“The least worst option”
A challenge is the different strategic outlooks between Europe and Iran. For Iran, the JCPOA is a priority issue. Not so for the Europeans who need to keep the United States on their side strategically – especially on defense issues and NATO.
“If the Europeans are not willing or able to deliver something substantial to Iran, it means we need to get pragmatic and choose the least worst option ahead,” adds Ms. Geranmayeh.
“In my view that’s about a kind of JCPOA-lite arrangement where you keep the cornerstones of the deal in place. That means that at least some period of time … you get a freeze on Iran’s nuclear escalation and in return you give Iran the minimal, marginal economic steps that you are able to give.”
The EU is a major trading partner for Iran, with almost 21 billion euros’ worth of imports and exports in 2017. The bloc, says Mr. Batmanghelidj, needs to signal to Iran that there is a road map and institutional support for a continued Europe-Iran economic relationship and a growing one in the future.
Besides INSTEX, the European Union has adopted a financial support package for Iran. The governments of Austria, the Netherlands, and Sweden have also pushed forward with economic cooperation with Tehran.
“The problem is that all of these disparate efforts have not been packaged in a strategy,” says Mr. Batmanghelidj.
While Europe is quietly sympathetic to the logic of Iran’s gambit, it could also trigger the JCPOA’s “dispute resolution mechanism” if pushed too far. The mechanism allows signatories to “snap back” economic sanctions on Tehran if they find that it wasn’t meeting its commitments under the agreement.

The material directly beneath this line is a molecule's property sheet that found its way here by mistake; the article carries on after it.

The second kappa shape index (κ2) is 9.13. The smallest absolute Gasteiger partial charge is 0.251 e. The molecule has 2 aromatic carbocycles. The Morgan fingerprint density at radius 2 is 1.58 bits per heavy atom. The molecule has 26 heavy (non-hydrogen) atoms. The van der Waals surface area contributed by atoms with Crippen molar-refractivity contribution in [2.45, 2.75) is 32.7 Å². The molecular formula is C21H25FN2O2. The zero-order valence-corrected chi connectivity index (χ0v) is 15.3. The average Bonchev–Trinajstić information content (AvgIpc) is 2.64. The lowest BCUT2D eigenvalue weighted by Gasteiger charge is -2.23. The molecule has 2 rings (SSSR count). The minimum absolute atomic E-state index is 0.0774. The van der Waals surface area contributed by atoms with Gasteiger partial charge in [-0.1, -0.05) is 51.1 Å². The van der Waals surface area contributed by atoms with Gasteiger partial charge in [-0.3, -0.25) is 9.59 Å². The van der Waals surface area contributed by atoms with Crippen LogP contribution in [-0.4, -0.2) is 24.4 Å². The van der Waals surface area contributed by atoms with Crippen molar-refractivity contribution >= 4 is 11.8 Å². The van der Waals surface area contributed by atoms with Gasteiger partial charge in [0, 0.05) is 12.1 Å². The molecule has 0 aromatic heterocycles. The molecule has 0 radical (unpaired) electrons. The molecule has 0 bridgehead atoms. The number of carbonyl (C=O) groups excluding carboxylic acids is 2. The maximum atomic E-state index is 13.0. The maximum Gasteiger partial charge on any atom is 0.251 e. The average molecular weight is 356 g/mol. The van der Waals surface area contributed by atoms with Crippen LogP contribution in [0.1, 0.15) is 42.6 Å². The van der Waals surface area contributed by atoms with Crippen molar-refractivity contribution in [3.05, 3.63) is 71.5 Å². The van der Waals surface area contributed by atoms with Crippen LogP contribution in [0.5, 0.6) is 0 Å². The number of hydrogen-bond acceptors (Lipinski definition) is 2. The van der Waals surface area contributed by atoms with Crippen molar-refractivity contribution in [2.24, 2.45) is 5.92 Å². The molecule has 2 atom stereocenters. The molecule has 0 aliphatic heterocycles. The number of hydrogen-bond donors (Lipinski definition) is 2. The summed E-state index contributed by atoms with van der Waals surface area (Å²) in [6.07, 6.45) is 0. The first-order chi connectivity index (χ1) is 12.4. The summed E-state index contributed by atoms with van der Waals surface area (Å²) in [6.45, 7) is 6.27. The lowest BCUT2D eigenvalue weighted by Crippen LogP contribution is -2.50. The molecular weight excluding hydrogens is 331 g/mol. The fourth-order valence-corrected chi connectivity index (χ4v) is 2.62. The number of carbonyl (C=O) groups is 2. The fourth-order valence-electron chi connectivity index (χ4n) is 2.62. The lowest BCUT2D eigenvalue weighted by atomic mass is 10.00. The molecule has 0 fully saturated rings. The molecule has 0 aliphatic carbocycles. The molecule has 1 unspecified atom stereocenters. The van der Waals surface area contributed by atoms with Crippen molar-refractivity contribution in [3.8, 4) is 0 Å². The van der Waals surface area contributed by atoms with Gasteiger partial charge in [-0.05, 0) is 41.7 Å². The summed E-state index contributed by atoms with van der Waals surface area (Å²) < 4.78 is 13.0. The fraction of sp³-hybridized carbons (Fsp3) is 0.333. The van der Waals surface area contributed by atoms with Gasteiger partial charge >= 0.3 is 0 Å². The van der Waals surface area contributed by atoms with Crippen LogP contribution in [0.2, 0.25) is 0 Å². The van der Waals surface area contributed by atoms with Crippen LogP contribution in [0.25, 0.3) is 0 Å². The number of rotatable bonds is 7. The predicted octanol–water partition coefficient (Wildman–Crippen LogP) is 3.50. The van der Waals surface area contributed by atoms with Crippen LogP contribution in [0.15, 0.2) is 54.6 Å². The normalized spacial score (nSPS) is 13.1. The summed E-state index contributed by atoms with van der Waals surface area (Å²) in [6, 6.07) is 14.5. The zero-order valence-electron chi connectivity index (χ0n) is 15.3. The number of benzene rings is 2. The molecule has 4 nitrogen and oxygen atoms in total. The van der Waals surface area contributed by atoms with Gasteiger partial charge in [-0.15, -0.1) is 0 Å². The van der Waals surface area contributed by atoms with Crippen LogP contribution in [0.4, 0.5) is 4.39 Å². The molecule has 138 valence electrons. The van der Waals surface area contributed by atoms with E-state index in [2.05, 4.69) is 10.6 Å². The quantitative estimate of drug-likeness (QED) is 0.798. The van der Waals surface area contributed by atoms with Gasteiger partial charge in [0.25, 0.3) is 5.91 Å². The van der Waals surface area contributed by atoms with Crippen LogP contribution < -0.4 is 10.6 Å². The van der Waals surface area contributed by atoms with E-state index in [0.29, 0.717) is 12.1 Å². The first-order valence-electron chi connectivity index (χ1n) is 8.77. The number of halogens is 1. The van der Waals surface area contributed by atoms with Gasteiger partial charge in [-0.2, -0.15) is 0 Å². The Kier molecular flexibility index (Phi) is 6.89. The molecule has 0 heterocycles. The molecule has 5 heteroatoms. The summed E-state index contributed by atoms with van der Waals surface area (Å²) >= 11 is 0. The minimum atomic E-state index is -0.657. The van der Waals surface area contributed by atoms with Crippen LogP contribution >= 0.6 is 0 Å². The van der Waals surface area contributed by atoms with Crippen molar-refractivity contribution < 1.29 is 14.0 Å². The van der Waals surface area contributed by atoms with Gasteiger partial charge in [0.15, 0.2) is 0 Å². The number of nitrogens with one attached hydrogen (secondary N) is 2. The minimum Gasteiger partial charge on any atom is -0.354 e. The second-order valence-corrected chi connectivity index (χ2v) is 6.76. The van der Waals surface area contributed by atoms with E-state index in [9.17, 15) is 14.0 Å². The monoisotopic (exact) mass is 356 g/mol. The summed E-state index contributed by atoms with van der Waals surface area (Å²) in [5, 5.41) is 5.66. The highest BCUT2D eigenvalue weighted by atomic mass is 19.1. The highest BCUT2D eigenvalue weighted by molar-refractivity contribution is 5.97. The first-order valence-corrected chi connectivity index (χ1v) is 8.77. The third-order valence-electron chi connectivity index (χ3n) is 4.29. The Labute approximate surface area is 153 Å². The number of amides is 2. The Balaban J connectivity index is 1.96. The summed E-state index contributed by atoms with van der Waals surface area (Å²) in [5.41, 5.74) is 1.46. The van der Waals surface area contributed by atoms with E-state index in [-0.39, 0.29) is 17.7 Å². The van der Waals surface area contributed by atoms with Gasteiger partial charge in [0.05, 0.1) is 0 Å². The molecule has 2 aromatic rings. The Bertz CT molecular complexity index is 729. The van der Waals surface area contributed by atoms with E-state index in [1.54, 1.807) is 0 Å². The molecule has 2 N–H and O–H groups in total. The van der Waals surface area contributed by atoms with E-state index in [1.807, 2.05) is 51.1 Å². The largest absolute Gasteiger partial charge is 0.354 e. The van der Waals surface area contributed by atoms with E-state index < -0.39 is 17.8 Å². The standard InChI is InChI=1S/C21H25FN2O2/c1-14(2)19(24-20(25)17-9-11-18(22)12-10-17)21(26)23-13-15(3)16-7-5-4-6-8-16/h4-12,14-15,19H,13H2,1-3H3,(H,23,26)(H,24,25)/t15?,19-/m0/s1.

The analysts say this would be premature given that Iran waited more than a year after the U.S. pullout from the deal to reduce its compliance. But Iran’s gradual and calculated escalation also provides justification for voices within European governments that the deal with Iran is no longer viable.
“European officials cannot appear as lenient to an Iran that has violated the deal to its domestic constituents,” adds Mr. Batmanghelidj. In the long term, Iran risks sanctions snapback, whether that’s European Union or United Nations sanctions.
This scenario would bring joy to the anti-Iran hawks in Washington and Tel Aviv who are drumming for military confrontation with Tehran. It appears unlikely in the short term, as President Donald Trump and Iranian leader Hassan Rouhani have both signaled their aversion to an all-out confrontation. Nonetheless, the growing rift between Washington and Tehran has severely tested the diplomatic wherewithal of European powers.
As united as they are on wanting to salvage the JCPOA, there is only so much they can achieve in the absence of a change of heart in the White House.
“I don’t think the Europeans stand a chance reasoning with the U.S.,” says Ms. Esfandiary. “Their best bet is to unify and stand strong … a) to defend their own interests and b) to show that, OK, the appeasement period is over and now we disagree with Washington, so we’re going to do what’s best for us.”